He was honored for his research, by the naming of the vespid Belonogaster leonhardii and the lizard Ctenotus leonhardii [1] after him. The ethnological museum in Frankfurt appointed him as a perpetual member.


  • Über einige religiöse und totemistische Vorstellungen der Aranda und Loritja in Zentralaustralien, in: Globus (1907) Bd. 91, 285-290
  • Einige Sagen des Arandastammes in Zentral Australien, gesammelt von Missionar C. Strehlow, Hermannsburg, Südaustralien, in: Globus (1907) Bd. 92, 123-126
  • Über einige Hundefiguren des Diristammes in Zentralaustralien, in: Globus (1908) Bd. 94, 378-380
  • Der Mura und die Maramura der Dieri, in: Anthropos (1909) Bd. 4, 1065–1068
  • Geschlechtstotemismus, in: Globus (1910) Bd. 97, 339
  • Carl Strehlow: Die Aranda- und Loritja-Stämme in Zentral-Australien, Hg. Städtisches Völkerkunde-Museum Frankfurt am Main, 5 Bde., Bd. 1-4 bearbeitet v. Moritz Freiherr v. Leonhardi, Frankfurt


  • Harriet Völker, Missionare als Ethnologen. Moritz Freiherr v. Leonhardi, australische Mission und europäische Wissenschaft, in: Reinhard Wendt (Hg.) Sammeln, Vernetzen, Auswerten, Missionare und ihr Beitrag zum Wandel Europäischer Weltsicht, Tübingen 2001, 173-210 (ISBN 3-8233-5433-7).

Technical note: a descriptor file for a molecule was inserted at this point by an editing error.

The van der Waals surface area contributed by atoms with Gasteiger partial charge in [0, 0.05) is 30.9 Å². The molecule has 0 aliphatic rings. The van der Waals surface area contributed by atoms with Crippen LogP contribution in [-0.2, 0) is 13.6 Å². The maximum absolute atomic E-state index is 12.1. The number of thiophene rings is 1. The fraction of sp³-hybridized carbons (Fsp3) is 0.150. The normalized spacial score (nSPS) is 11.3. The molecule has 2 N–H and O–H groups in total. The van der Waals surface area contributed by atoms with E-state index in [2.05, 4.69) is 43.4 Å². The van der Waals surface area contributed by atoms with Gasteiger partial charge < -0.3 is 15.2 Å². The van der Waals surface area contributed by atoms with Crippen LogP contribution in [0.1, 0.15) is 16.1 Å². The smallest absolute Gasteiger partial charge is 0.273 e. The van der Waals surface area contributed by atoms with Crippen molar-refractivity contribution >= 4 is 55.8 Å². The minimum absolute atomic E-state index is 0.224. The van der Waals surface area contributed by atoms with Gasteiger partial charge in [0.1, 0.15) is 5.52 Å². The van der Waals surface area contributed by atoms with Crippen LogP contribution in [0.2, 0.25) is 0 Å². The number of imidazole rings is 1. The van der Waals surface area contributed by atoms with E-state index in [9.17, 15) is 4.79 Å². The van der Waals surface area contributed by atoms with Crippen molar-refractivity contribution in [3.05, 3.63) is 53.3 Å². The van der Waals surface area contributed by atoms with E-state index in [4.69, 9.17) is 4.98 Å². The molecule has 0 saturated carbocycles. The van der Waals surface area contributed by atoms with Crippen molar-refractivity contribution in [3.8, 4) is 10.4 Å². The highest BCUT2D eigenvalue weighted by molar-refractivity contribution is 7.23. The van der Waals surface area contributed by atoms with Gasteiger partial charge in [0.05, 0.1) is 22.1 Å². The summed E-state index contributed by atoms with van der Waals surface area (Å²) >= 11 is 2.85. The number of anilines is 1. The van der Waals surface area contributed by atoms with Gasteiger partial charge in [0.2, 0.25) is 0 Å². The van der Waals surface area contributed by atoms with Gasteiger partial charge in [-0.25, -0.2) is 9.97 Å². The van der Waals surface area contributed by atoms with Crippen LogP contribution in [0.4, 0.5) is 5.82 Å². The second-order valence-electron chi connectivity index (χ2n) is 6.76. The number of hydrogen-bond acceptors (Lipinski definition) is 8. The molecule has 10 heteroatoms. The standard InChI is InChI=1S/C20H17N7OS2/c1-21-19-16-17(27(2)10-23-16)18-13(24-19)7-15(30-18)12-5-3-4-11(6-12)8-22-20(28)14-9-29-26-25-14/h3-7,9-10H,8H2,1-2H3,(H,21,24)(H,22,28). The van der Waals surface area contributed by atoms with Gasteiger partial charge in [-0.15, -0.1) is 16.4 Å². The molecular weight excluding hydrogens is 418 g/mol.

• Anna Kenny, A sketch portrait: Carl Strehlow’s editor Baron Moritz von Leonhardi, in: Anna Kenny und Scott Mitchell (Hg.), Strehlow Research Centre Occasional Paper 4: Collaboration and Language, Alice Springs 2005, 54–69.
  • Martin Thomas (Hg.), Culture in Translation – The Anthropological Legacy of R. H. Mathews, Canberra 2005.
  • Bronislaw Malinowski, The Family – Among the Australian Aboriginies, New York 1963 (e. A. London 1913).
  • Les Dollin, The lost Percincta Bees of Baron von Leonhardi in Central Australia, in: Aussie Bee Bulletin (November 2001) Issue 18.
  • Henrika Kuklick, ‘Humanity in the chrysalis Stage’: indigenous Australians in the anthropological imagination, 1899–1926, in: The British Journal for the History of Science (2006) vol. 39:4, 535–568.
  • Angus Nicholls, Anglo-German mythologics: the Australian Aborigines and modern theories of myth in the work of Baldwin Spencer and Carl Strehlow, in: History of the Human Sciences (February 2007) vol. 20, 83–114.


  1. ^ Beolens, Bo; Watkins, Michael; Grayson, Michael (2011). The Eponym Dictionary of Reptiles. Baltimore: Johns Hopkins University Press. xiii + 296 pp. ISBN 978-1-4214-0135-5. ("Leonhardi", p. 155).